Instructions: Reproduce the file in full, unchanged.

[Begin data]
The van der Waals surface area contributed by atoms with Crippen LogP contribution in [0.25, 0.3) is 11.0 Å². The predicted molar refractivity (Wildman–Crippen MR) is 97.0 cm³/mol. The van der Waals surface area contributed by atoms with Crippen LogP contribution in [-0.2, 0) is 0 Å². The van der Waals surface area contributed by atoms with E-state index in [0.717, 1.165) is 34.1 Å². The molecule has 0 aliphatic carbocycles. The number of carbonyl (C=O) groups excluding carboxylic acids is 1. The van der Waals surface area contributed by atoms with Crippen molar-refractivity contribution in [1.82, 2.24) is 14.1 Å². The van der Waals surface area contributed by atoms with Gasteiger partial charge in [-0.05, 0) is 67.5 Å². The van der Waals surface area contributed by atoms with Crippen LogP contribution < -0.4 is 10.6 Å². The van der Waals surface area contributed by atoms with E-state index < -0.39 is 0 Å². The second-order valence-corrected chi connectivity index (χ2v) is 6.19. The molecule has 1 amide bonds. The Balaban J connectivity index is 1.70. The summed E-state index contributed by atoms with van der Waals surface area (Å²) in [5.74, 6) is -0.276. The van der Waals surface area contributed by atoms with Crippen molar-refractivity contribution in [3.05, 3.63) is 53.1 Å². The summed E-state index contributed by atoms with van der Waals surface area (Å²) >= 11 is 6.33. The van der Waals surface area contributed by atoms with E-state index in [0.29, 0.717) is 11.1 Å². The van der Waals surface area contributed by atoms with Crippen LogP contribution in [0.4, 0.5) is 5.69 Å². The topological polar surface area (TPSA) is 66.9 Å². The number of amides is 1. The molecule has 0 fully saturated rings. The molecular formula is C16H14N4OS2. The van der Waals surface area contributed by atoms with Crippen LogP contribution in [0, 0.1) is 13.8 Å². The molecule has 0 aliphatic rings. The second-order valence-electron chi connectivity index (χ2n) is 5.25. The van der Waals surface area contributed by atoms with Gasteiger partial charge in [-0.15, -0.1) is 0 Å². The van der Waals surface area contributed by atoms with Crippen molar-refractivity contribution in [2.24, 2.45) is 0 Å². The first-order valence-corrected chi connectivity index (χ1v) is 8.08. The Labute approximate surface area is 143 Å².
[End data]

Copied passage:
The van der Waals surface area contributed by atoms with Crippen LogP contribution in [0.25, 0.3) is 11.0 Å². The predicted molar refractivity (Wildman–Crippen MR) is 97.0 cm³/mol. The van der Waals surface area contributed by atoms with Crippen LogP contribution in [-0.2, 0) is 0 Å². The van der Waals surface area contributed by atoms with E-state index in [0.717, 1.165) is 34.1 Å². The molecule has 0 aliphatic carbocycles. The number of carbonyl (C=O) groups excluding carboxylic acids is 1. The van der Waals surface area contributed by atoms with Crippen molar-refractivity contribution in [1.82, 2.24) is 14.1 Å². The van der Waals surface area contributed by atoms with Gasteiger partial charge in [-0.05, 0) is 67.5 Å². The van der Waals surface area contributed by atoms with Crippen LogP contribution < -0.4 is 10.6 Å². The van der Waals surface area contributed by atoms with E-state index < -0.39 is 0 Å². The second-order valence-corrected chi connectivity index (χ2v) is 6.19. The molecule has 1 amide bonds. The Balaban J connectivity index is 1.70. The summed E-state index contributed by atoms with van der Waals surface area (Å²) in [5.74, 6) is -0.276. The van der Waals surface area contributed by atoms with Crippen molar-refractivity contribution in [3.05, 3.63) is 53.1 Å². The summed E-state index contributed by atoms with van der Waals surface area (Å²) >= 11 is 6.33. The van der Waals surface area contributed by atoms with E-state index in [0.29, 0.717) is 11.1 Å². The van der Waals surface area contributed by atoms with Crippen LogP contribution in [0.4, 0.5) is 5.69 Å². The topological polar surface area (TPSA) is 66.9 Å². The number of amides is 1. The molecule has 0 fully saturated rings. The molecular formula is C16H14N4OS2. The van der Waals surface area contributed by atoms with Crippen LogP contribution in [0, 0.1) is 13.8 Å². The molecule has 0 aliphatic rings. The second-order valence-electron chi connectivity index (χ2n) is 5.25. The van der Waals surface area contributed by atoms with Gasteiger partial charge in [-0.15, -0.1) is 0 Å². The van der Waals surface area contributed by atoms with Crippen molar-refractivity contribution in [2.24, 2.45) is 0 Å². The first-order valence-corrected chi connectivity index (χ1v) is 8.08. The Labute approximate surface area is 143 Å².